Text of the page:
Do you want to know the origin of the Spanish word for ‘cider' (sidra)? Well it comes from the Greek, ‘Sikera', which in Latin became ‘sizra' and from there, the transformation to the current word was not very difficult. Estrabón wrote about cider in the 1st century A.D. and revealed that Asturians were already consuming it then.
The fact is that the drink has made it to our time with an iron constitution since Asturias continues to be the main producer of cider, making up 80% of national production. More than seventy cider presses produce 40 million bottles of cider, split almost equally between natural cider and sparkling cider, which is exported to over fifty countries.
Get yourself into a comfortable position, with your back straight and legs slightly apart in line with your shoulders. Hold the base of the bottle firmly in your right hand. Hold the glass in your left hand, with the index finger and thumb around the glass and the middle finger below. Lift your arm holding the bottle straight above your head, with the tip in front of your forehead. Position the glass in line between your legs and keeping your eyes fixed on the glass, start to incline the bottle little by little, controlling the weight, until the liquid falls over the end of the glass. Guide the glass towards the flow of cider. Pour an amount just enough to be drank in one gulp, called a "culete".
How many varieties of apple do you think exist in Asturias? To many people's surprise, we have half of all the varieties that exist in the world. Call us hoarders. Not all of them are suitable for making cider, but a good number of them are. The Designation of Origin accepts 76 varieties but the amount of those present in the region is close to five hundred.
Cider is served in bottles, it is shared and drunk in ‘culinos' or ‘culetes' (small amounts of cider). And the most important thing is to drink it up in only a gulp.
If your first experience with the over one hundred mililitres of cider that is usually poured into the glass is traumatic or you feel incapable of ingesting such a quantity in one single gulp, you can ask the waiter to make the next one more piquiñin (smaller).
In Asturias, the price of a bottle of cider is around three euros, a little more if it has the Designation of Origin. As you can see, it is a more than reasonable price considering it contains seventy centilitres of a delicate drink which takes nearly six months to be produced and has multiple health properties.
Taking a look at a cider mill can be one of the most fun experiences that you have ever had. Its impressive chestnut barrels with capacities of up to 30,000 litres, the familiarity of the cider mills and the craftmanship of the production process will surprise you. If you have the good fortune to coincide with the harvest season, between October and November, then all the better. Many cider presses combine the visit with sampling of cheese and typical products and some offer ‘espichas', an informal meal at which tortillas (spanish omelette) and chorizo cooked in cider will not be missing. Its origin dates back to the moment when new cider was tasted directly from the barrel, in Spring, a celebration that was shared with family and friends. ‘Espicha' was the small, pointed, wooden contraption which covered the hole where the cider came out.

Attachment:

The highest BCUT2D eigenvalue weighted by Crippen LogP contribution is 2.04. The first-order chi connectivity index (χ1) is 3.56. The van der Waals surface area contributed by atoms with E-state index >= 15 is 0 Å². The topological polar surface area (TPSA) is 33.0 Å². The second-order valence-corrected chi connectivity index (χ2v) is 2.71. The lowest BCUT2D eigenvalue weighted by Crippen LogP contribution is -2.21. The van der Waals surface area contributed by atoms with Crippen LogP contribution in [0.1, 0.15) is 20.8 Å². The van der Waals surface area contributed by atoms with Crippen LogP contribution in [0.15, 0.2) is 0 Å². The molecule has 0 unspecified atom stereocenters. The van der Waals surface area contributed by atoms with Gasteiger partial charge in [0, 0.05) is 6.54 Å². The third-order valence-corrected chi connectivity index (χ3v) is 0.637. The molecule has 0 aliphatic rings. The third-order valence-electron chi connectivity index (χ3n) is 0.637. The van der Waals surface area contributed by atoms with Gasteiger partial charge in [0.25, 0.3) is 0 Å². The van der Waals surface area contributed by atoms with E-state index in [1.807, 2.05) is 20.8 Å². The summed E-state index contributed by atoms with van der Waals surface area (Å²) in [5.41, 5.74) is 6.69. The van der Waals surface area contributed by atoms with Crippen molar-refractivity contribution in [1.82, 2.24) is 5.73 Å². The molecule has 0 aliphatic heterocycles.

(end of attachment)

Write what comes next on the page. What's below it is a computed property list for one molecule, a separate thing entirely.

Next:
It combines marvellously with most of the dishes of the region. It works in perfect harmony with fish, fabada and rice dishes and it works as a balm with cheese, cleaning our mouth and preparing our palate for the next mouthful.
At the market, we can find different types of cider. On the one hand there is natural cider, which is consumed in cider bars and it is poured. On the other hand, natural sparkling cider, also included in the Designation of Origin, which is produced in the same way but with the difference that during the process, a second fermentation is carried out, either in the bottle or in stainless steel tanks. They are often ‘brut nature' or ‘brut' which means that they have no or only a little added sugar. The third option with a quality stamp is natural filtered cider, also called ‘new expression cider' that although made in the same way as the traditional way, not having madre (sediment) and being in a similar bottle to a wine bottle, it can be used in any type of restaurant.
Then there is sidra de hielo (ice cider), increasingly thriving, which is produced with the apple well chilled or subjected to the same process as grape juice, which is concentrated due to having a different freezing point than the water that it contains. It is a dessert drink that maintains the acidity of cider but has a fair number of grams of sugar which balances it out.
Little by little, it has consolidated itself and the consumer is becoming more aware of the added value that it contains. Since 2002 the PDO guarantees that the apple is Asturian and carries out quality inspections with the aim of offering the best cider on the market. Currently there are 31 llagares (cider breweries), 322 harvesters and 843 registered and audited hectares.